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Willamette Valley/Metro- The Willamette River below the falls is giving up spring chinook from bottom to top, with fair reports coming in daily. Water conditions remain excellent with good visibility and an average temperature of 45 degrees. Still, Sellwood is seeing the most action but it is also getting the most traffic. The Multnomah Channel is also putting out its share of early fish and anglers would be well advised to put some time in there. Green label herring, either plug cut or fished whole is the number one bait, but cured prawns are the runner up. Expect fishing to improve as we approach the peak of the run in April, as long as water conditions remain favorable.
Catch and release sturgeon fishing remains fair to good on the Willamette but effort has dropped off as anglers are beginning to target salmon. Smelt, squid and sand shrimp will all get bites in the deeper holes of the Portland harbor.

On the Clackamas, anglers are experiencing improved steelhead fishing, despite the slow start. Fish are spread throughout the system but most action is being had from Carver upstream.

The Sandy River continues to impress Metro area anglers with a better than decent run of broodstock hatchery steelhead. Wild, unclipped fish are also present, as are a surprising early showing of hatchery summer run steelhead. Boaters from Oxbow Park to Dabney Park are scoring best, but fish are spread throughout the system.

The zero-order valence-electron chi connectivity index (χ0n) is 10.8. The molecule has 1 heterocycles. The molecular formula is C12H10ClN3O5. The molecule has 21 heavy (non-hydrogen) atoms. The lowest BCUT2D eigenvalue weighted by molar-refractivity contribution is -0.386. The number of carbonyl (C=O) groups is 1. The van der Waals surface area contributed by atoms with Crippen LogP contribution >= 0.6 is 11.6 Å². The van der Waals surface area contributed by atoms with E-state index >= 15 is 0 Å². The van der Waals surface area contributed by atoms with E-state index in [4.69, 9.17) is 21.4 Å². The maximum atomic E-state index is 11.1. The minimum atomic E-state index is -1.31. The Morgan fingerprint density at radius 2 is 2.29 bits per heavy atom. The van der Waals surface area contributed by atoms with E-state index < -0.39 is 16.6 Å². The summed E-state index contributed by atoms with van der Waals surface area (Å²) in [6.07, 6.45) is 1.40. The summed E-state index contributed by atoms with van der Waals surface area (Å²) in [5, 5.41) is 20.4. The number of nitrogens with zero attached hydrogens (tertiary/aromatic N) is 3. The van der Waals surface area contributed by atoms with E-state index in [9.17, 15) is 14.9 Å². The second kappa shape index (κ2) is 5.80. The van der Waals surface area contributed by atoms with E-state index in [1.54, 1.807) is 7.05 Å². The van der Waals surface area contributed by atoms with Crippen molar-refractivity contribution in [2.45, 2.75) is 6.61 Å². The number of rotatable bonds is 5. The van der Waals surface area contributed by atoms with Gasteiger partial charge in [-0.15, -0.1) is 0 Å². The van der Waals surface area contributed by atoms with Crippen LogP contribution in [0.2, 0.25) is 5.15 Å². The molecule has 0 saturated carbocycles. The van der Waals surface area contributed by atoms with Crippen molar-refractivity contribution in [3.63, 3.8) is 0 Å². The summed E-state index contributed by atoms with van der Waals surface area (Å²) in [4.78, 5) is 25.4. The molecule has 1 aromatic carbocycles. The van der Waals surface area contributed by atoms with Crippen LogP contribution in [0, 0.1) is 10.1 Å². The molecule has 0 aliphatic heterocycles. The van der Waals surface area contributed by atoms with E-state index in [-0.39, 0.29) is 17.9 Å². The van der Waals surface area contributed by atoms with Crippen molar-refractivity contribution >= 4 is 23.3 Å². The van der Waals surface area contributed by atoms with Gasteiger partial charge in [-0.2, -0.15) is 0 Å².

McKenzie levels rose with rainfall around the first of March. Expect levels to remain a little high as flows have been slow to moderate. Winter trout fishing is fair to good.

The Santiam system will be on the drop over the weekend. The occasional winter steelhead is being taken on the North Santiam and reportedly a few summers are already in the river.

Northwest – Steelheaders enjoyed optimum conditions through much of the weekend and early this week. Despite entering peak season, anglers still struggled to find good numbers of fish. The Nestucca and Wilson Rivers harbored the greatest number of driftboats and bank anglers with an occasional quality broodstock and wild fish found.